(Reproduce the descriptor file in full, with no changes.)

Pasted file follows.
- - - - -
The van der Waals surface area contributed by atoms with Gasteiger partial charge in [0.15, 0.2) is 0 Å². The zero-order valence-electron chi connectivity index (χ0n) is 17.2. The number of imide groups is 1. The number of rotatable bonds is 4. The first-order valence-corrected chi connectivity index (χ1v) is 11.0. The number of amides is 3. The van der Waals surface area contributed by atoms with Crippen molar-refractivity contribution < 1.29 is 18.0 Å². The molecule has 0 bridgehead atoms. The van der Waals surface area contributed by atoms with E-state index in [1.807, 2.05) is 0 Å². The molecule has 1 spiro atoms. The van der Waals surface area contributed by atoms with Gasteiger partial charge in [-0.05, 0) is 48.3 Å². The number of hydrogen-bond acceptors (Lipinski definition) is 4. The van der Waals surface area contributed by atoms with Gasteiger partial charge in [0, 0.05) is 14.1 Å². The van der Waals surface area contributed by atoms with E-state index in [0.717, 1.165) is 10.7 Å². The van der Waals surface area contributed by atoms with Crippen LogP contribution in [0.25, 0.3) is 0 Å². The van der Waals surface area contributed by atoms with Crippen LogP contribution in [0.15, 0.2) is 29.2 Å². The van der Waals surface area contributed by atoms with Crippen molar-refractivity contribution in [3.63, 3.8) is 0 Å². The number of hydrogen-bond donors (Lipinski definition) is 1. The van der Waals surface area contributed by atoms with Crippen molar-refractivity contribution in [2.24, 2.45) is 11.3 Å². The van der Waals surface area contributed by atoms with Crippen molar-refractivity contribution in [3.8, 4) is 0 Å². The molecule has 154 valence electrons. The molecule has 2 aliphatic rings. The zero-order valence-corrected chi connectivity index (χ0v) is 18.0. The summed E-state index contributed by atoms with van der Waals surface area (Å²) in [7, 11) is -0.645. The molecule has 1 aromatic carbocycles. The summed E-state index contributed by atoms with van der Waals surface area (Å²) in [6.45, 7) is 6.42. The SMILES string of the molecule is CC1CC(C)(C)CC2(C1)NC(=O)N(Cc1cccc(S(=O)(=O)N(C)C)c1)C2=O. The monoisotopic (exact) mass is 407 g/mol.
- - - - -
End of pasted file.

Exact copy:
The van der Waals surface area contributed by atoms with Gasteiger partial charge in [0.15, 0.2) is 0 Å². The zero-order valence-electron chi connectivity index (χ0n) is 17.2. The number of imide groups is 1. The number of rotatable bonds is 4. The first-order valence-corrected chi connectivity index (χ1v) is 11.0. The number of amides is 3. The van der Waals surface area contributed by atoms with Crippen molar-refractivity contribution < 1.29 is 18.0 Å². The molecule has 0 bridgehead atoms. The van der Waals surface area contributed by atoms with E-state index in [1.807, 2.05) is 0 Å². The molecule has 1 spiro atoms. The van der Waals surface area contributed by atoms with Gasteiger partial charge in [-0.05, 0) is 48.3 Å². The number of hydrogen-bond acceptors (Lipinski definition) is 4. The van der Waals surface area contributed by atoms with Gasteiger partial charge in [0, 0.05) is 14.1 Å². The van der Waals surface area contributed by atoms with E-state index in [0.717, 1.165) is 10.7 Å². The van der Waals surface area contributed by atoms with Crippen LogP contribution in [0.25, 0.3) is 0 Å². The van der Waals surface area contributed by atoms with Crippen LogP contribution in [0.15, 0.2) is 29.2 Å². The van der Waals surface area contributed by atoms with Crippen molar-refractivity contribution in [3.63, 3.8) is 0 Å². The number of hydrogen-bond donors (Lipinski definition) is 1. The van der Waals surface area contributed by atoms with Crippen molar-refractivity contribution in [2.24, 2.45) is 11.3 Å². The van der Waals surface area contributed by atoms with Crippen molar-refractivity contribution in [3.8, 4) is 0 Å². The molecule has 154 valence electrons. The molecule has 2 aliphatic rings. The zero-order valence-corrected chi connectivity index (χ0v) is 18.0. The summed E-state index contributed by atoms with van der Waals surface area (Å²) in [7, 11) is -0.645. The molecule has 1 aromatic carbocycles. The summed E-state index contributed by atoms with van der Waals surface area (Å²) in [6.45, 7) is 6.42. The SMILES string of the molecule is CC1CC(C)(C)CC2(C1)NC(=O)N(Cc1cccc(S(=O)(=O)N(C)C)c1)C2=O. The monoisotopic (exact) mass is 407 g/mol.